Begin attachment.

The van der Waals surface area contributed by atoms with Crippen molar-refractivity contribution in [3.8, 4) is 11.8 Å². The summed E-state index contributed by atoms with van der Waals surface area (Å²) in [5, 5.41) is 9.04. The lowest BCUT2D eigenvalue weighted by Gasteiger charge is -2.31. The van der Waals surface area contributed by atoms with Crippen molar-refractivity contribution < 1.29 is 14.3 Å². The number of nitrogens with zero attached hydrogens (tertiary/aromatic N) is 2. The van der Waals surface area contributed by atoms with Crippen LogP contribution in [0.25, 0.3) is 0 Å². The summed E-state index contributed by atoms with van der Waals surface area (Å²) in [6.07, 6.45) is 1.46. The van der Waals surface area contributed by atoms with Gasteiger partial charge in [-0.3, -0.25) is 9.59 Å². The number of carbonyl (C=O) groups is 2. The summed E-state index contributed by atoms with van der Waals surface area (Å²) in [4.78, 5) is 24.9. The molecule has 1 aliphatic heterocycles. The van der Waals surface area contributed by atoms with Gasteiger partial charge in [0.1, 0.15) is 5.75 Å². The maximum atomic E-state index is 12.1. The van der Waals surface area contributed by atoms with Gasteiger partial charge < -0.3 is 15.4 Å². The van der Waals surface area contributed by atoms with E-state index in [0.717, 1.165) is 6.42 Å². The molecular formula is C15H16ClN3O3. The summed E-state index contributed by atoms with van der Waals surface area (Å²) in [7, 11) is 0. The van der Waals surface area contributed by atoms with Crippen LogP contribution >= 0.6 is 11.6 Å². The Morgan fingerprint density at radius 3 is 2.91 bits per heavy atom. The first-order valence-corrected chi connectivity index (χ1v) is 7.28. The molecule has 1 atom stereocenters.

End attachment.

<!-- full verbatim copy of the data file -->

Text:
The van der Waals surface area contributed by atoms with Crippen molar-refractivity contribution in [3.8, 4) is 11.8 Å². The summed E-state index contributed by atoms with van der Waals surface area (Å²) in [5, 5.41) is 9.04. The lowest BCUT2D eigenvalue weighted by Gasteiger charge is -2.31. The van der Waals surface area contributed by atoms with Crippen molar-refractivity contribution < 1.29 is 14.3 Å². The number of nitrogens with zero attached hydrogens (tertiary/aromatic N) is 2. The van der Waals surface area contributed by atoms with Crippen LogP contribution in [0.25, 0.3) is 0 Å². The summed E-state index contributed by atoms with van der Waals surface area (Å²) in [6.07, 6.45) is 1.46. The van der Waals surface area contributed by atoms with Gasteiger partial charge in [-0.3, -0.25) is 9.59 Å². The number of carbonyl (C=O) groups is 2. The summed E-state index contributed by atoms with van der Waals surface area (Å²) in [4.78, 5) is 24.9. The molecule has 1 aliphatic heterocycles. The van der Waals surface area contributed by atoms with Gasteiger partial charge in [0.1, 0.15) is 5.75 Å². The maximum atomic E-state index is 12.1. The van der Waals surface area contributed by atoms with Gasteiger partial charge < -0.3 is 15.4 Å². The van der Waals surface area contributed by atoms with E-state index in [0.717, 1.165) is 6.42 Å². The molecular formula is C15H16ClN3O3. The summed E-state index contributed by atoms with van der Waals surface area (Å²) in [7, 11) is 0. The van der Waals surface area contributed by atoms with Crippen LogP contribution >= 0.6 is 11.6 Å². The Morgan fingerprint density at radius 3 is 2.91 bits per heavy atom. The first-order valence-corrected chi connectivity index (χ1v) is 7.28. The molecule has 1 atom stereocenters.